Pot-Related Speech Still Being Muzzled

Even though polls show that most Americans support the legalization of marijuana, corporate America continues to censor pot-related speech. Legal reformers are banned from issue-advocacy advertising; major websites such as Google, Facebook, and Yahoo prohibit the listing of legal marijuana businesses; and normal folks face even tougher reprisals for speaking out at work, at school, or in the community.

Justin Hartfield, founder of the nation’s leading marijuana locator site WeedMaps.com, is doing interviews this week telling people how lawyers for CBS Outdoor pulled his Times Square ad from rotation after the billboard company took his $50,000 and told him the ad launched on April 1. “It was surprising, but not shocking, just because this has totally happened to us in the past,” Hartfield told me.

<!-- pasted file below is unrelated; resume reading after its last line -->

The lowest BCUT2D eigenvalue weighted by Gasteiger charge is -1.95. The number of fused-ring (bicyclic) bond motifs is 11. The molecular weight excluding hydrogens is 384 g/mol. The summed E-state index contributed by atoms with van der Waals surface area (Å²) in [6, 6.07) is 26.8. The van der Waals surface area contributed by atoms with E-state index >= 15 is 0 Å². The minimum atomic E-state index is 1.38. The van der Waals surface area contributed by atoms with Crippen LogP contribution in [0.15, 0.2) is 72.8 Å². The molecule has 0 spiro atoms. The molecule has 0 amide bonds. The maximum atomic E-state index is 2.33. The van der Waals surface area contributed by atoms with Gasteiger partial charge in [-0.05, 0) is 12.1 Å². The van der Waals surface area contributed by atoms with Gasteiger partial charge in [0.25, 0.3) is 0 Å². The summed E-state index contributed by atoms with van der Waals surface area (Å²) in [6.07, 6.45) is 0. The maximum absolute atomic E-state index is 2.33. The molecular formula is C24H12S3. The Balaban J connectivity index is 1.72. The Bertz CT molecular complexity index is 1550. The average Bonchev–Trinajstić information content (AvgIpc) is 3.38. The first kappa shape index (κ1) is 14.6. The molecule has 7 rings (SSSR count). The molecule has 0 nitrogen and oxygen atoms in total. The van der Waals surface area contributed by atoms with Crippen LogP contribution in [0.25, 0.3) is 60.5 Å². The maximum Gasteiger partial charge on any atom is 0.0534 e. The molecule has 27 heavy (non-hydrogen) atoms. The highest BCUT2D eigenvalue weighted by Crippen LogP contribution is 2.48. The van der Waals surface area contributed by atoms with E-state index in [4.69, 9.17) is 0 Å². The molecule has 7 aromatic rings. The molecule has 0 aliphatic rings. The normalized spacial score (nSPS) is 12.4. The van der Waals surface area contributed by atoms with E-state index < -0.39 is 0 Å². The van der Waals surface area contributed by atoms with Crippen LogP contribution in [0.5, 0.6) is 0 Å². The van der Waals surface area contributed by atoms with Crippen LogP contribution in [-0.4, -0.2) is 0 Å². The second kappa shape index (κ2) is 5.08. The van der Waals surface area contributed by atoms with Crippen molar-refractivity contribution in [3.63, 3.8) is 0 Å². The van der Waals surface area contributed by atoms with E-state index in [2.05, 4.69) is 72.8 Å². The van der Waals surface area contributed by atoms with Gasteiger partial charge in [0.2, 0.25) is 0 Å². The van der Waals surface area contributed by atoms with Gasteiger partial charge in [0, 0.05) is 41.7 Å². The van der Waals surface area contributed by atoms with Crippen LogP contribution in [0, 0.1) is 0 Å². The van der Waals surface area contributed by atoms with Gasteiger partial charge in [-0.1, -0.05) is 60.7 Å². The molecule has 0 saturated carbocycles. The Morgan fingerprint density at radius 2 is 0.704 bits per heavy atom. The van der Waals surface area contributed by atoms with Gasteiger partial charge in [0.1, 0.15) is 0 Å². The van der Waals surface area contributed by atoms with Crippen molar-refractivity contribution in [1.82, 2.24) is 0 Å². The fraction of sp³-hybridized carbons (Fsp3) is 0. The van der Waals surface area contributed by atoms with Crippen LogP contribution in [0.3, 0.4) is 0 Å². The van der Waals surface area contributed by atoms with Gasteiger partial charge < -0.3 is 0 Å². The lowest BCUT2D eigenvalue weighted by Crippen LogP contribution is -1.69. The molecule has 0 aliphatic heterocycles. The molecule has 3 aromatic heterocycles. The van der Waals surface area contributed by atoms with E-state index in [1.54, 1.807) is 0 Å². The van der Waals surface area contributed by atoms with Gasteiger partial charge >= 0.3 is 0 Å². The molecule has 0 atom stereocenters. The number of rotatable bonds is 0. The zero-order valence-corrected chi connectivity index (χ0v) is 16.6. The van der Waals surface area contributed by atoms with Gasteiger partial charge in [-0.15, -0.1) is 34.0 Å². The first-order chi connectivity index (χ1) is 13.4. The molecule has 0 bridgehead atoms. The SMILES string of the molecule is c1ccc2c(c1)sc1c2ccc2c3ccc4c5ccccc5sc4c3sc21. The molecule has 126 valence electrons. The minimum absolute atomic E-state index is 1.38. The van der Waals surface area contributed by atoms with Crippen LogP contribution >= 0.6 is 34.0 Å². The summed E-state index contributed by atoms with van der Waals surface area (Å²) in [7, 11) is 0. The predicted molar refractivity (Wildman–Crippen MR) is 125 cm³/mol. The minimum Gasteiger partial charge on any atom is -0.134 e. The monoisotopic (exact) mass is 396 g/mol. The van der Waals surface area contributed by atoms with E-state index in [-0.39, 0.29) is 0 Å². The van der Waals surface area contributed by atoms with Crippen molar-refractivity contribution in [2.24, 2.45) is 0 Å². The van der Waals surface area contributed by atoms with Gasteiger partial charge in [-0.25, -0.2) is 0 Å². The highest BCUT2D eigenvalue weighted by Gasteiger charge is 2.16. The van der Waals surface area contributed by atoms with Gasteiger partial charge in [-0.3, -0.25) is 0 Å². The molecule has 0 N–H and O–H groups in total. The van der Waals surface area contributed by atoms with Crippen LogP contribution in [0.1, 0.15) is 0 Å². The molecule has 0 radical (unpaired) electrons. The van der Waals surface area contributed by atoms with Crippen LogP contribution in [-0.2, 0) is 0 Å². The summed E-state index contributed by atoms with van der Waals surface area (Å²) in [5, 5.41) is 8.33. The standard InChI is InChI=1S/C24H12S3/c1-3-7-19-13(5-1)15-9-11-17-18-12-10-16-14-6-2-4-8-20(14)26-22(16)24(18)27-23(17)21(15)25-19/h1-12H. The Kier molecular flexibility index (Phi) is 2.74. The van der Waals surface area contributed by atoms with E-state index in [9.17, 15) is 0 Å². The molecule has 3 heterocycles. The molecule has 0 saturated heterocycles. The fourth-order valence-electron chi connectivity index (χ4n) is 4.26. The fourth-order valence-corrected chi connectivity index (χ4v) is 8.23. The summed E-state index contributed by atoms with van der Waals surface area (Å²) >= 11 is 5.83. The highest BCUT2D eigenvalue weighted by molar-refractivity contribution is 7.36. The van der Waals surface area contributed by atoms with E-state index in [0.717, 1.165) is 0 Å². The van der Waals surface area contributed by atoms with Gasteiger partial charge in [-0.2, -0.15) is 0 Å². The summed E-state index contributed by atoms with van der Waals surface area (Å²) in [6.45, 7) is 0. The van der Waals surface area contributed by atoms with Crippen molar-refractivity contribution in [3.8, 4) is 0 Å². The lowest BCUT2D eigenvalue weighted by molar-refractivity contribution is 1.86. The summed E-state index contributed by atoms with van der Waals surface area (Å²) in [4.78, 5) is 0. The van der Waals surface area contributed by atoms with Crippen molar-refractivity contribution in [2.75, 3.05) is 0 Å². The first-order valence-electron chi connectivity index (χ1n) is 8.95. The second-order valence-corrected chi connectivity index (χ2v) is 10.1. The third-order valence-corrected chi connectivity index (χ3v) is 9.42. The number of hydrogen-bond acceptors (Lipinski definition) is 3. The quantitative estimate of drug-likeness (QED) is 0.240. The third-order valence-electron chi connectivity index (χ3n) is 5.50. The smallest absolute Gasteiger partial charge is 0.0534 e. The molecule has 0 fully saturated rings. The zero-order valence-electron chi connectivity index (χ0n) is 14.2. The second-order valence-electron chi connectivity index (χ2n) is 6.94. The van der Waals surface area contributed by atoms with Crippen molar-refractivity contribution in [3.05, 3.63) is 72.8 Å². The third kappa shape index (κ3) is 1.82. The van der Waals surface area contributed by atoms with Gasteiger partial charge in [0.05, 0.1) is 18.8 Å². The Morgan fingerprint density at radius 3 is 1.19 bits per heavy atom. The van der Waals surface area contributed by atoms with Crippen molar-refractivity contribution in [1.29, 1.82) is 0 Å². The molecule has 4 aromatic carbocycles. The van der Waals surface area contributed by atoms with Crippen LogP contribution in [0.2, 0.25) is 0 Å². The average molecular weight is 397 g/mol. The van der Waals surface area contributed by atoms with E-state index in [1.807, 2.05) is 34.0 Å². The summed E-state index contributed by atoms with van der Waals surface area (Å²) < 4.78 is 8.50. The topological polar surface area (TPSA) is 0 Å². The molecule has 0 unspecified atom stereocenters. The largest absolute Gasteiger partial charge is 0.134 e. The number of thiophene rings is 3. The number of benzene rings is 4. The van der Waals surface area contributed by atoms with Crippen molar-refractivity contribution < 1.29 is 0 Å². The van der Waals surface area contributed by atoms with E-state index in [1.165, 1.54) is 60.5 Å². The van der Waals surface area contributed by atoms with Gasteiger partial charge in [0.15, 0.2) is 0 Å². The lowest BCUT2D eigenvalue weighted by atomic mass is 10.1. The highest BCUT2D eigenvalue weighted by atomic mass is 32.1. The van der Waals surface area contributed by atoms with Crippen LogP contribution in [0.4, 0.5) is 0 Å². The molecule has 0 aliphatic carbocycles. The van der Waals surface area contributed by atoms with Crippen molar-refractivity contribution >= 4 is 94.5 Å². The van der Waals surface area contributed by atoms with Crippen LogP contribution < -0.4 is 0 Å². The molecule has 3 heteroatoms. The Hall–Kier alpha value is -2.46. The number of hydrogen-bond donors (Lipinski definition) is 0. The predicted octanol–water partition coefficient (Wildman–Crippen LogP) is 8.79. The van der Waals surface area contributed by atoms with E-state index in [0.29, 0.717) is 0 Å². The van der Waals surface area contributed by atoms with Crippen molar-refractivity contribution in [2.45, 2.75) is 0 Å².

WeedMaps’ 26-by-20-foot electronic billboard would have been the Big Apple’s first mainstream weed ad. Designed to increase awareness of reform and mobilize the community, the ten-second spot was approved to run on the CBS Super Screen on 42nd Street between 7th and 8th avenues, 18 hours a day for 61 days.

It was to read: “High, NYC” and was to feature a link to WeedMaps’ New York City marijuana resource site (WeedMaps.com/nyc). The website itself details the obvious: New York City’s illegal, but highly evolved weed scene; the state of the failed law; ways to contact politicians; plus a stoner’s guide to the Big Apple.

Because CBS is a private business, it can reject ads from whomever it wants, but the fact that WeedMaps cannot state the obvious to New Yorkers speaks volumes about the state of denial in this country. “More people get high in New York City than any other city,” WeedMaps.com/nyc states. “It’s just more difficult for New Yorkers to be open about it.”

WeedMaps submitted its ad proposal in late January and received multiple levels of approval by Toronto-based Neutron Media, which sells CBS Outdoor’s billboard spaces, Hartfield said. In fact, Neutron Media had first approached officials at National Organization for the Reform of Marijuana Laws and offered them the billboard — but they couldn’t afford it, so officials from NORML called the folks at WeedMaps.

– Read the entire article at East Bay Express.